The Air Force, by contrast, bet all of its chips on stealth. Disappointed by the handling and maintenance problems of its F-117 stealth fighter and B-2 stealth bomber, the service invested heavily in a "third generation" of stealth that would combine radar-evasion with high-agility aerodynamics, supersonic speed, and manageable maintenance. While it poured ever more billions of dollars into this Holy Grail fighter, the F-22 Raptor, the Air Force all but stopped buying more F-15 Eagles and F-16 Falcons.

The two services' purchasing profiles diverged dramatically. Navy fighter procurement plunged from 171 planes in 1986 to just 36 planes in 1993, and then grew to a steady current rate of 40 to 50 F/A-18s of various types per year. The average age of its fighter fleet rose, but only from 11 years in 1986 to 13.6 today.

By contrast, Air Force fighter procurement crashed to the ground: 228 planes in 1986, 24 in 1993, zero in 1995. Purchases did not climb back up to 21 planes a year until 2003 -- but all 21 were F-22s, in service at last. In the meantime, however, the average age of Air Force fighters has climbed from less than 11 years in 1986 to more than 20 today. What's more, the F-22s cost so much to build -- $122 million to $180 million apiece, not counting the two decades of R&D expenses -- that the Air Force budget cannot buy enough to replace its 1980s-vintage aircraft plane for plane.

Sticker-shocked administration budgeteers have slashed the F-22 planned buy to 183 aircraft. Air Force generals have insisted they need 381 -- enough to have two full squadrons of 24 F-22s ready to deploy abroad at any given moment and eight more squadrons either recovering from deployment or gearing up to go, plus trainers, test planes, and spares in case of crashes. One Hill staffer told National Journal that the Air Force's clamor for more F-22s had escalated into "open warfare" between the generals and their civilian superiors in the Office of the Secretary of Defense.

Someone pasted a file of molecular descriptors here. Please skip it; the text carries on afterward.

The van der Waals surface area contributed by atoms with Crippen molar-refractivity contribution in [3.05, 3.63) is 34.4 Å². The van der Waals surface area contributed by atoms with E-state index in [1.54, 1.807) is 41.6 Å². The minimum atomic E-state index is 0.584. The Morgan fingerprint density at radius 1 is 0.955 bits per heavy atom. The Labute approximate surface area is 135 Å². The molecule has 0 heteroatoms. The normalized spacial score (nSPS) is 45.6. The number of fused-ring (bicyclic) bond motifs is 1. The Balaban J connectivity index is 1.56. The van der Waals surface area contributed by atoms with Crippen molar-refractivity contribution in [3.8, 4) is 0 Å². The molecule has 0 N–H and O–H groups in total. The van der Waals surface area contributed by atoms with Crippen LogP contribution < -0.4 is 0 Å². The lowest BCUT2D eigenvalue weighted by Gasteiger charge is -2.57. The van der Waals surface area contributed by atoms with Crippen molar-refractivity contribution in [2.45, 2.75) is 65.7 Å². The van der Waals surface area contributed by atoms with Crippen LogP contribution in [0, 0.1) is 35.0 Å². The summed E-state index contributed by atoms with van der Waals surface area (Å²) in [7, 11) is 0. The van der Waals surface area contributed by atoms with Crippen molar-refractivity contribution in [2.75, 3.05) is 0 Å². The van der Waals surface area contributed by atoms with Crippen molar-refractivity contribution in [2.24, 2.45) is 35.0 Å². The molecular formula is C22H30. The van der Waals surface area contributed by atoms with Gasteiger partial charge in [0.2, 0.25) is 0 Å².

"We have had a couple of people get way off the reservation and say, 'It doesn't matter what the Congress and the secretary of Defense say, we're going to buy the [381] airplanes,' " admitted one senior Air Force official who declined to be named. The Air Force has to at least get one point across, the official said: "If you can't support us on 381, don't make a premature decision to close the production line, because if you close the line, you've forestalled any other options."

Current spending plans punt this decision by funding neither continued production nor the shutdown of production facilities. Congress is likely to insert more F-22s into the defense budget. But even the Air Force's dreamed-of 381 planes, bought at the current rate of 20 planes a year, will not replace its 441 F-15s for decades. "They still plan to keep 177 of the F-15C/D version through 2025, some of them by then 40, 45 years old," said Mark Bass, the Boeing executive in charge of sustaining and modernizing the F-15s. "That is based on the Air Force eventually procuring 381 F-22s." And what if they don't get 381? "They don't have that in their plan," he said.

Lightning Strikes

Some relief arrives for the Air Force in 2013, in the form of its first squadron of the F-35 Lightning. Conceived in the 1990s as the Joint Strike Fighter and imposed by the Defense Department on reluctant Air Force generals and Navy admirals, the F-35 is intended to be cheap enough that the two services, combined, can buy 2,443 in three variants. Meeting that cost target has meant sacrificing some of the high-performance attributes of the F-22, especially its supersonic dogfighting capabilities, and focusing the F-35 on more-prosaic ground-attack missions.